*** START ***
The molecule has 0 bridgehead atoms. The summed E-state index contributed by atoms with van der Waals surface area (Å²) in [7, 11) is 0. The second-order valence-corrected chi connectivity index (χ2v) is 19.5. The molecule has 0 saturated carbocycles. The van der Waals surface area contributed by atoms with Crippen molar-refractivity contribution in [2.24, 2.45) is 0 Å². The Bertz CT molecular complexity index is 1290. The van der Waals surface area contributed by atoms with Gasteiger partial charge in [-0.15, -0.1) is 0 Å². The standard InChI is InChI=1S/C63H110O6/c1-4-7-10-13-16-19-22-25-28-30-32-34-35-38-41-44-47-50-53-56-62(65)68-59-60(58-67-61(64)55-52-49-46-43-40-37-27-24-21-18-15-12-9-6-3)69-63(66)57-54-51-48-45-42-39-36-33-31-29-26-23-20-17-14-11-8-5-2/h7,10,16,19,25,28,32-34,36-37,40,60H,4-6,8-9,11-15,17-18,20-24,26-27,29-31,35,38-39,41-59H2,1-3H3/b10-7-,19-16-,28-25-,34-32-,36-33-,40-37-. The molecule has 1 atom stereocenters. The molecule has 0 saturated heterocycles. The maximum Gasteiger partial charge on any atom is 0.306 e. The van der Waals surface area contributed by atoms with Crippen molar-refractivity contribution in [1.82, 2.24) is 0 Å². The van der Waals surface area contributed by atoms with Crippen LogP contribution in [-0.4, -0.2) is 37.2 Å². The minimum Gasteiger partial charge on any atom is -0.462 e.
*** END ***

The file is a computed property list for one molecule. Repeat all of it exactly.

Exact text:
The molecule has 0 bridgehead atoms. The summed E-state index contributed by atoms with van der Waals surface area (Å²) in [7, 11) is 0. The second-order valence-corrected chi connectivity index (χ2v) is 19.5. The molecule has 0 saturated carbocycles. The van der Waals surface area contributed by atoms with Crippen molar-refractivity contribution in [2.24, 2.45) is 0 Å². The Bertz CT molecular complexity index is 1290. The van der Waals surface area contributed by atoms with Gasteiger partial charge in [-0.15, -0.1) is 0 Å². The standard InChI is InChI=1S/C63H110O6/c1-4-7-10-13-16-19-22-25-28-30-32-34-35-38-41-44-47-50-53-56-62(65)68-59-60(58-67-61(64)55-52-49-46-43-40-37-27-24-21-18-15-12-9-6-3)69-63(66)57-54-51-48-45-42-39-36-33-31-29-26-23-20-17-14-11-8-5-2/h7,10,16,19,25,28,32-34,36-37,40,60H,4-6,8-9,11-15,17-18,20-24,26-27,29-31,35,38-39,41-59H2,1-3H3/b10-7-,19-16-,28-25-,34-32-,36-33-,40-37-. The molecule has 1 atom stereocenters. The molecule has 0 saturated heterocycles. The maximum Gasteiger partial charge on any atom is 0.306 e. The van der Waals surface area contributed by atoms with Crippen molar-refractivity contribution in [1.82, 2.24) is 0 Å². The van der Waals surface area contributed by atoms with Crippen LogP contribution in [-0.4, -0.2) is 37.2 Å². The minimum Gasteiger partial charge on any atom is -0.462 e.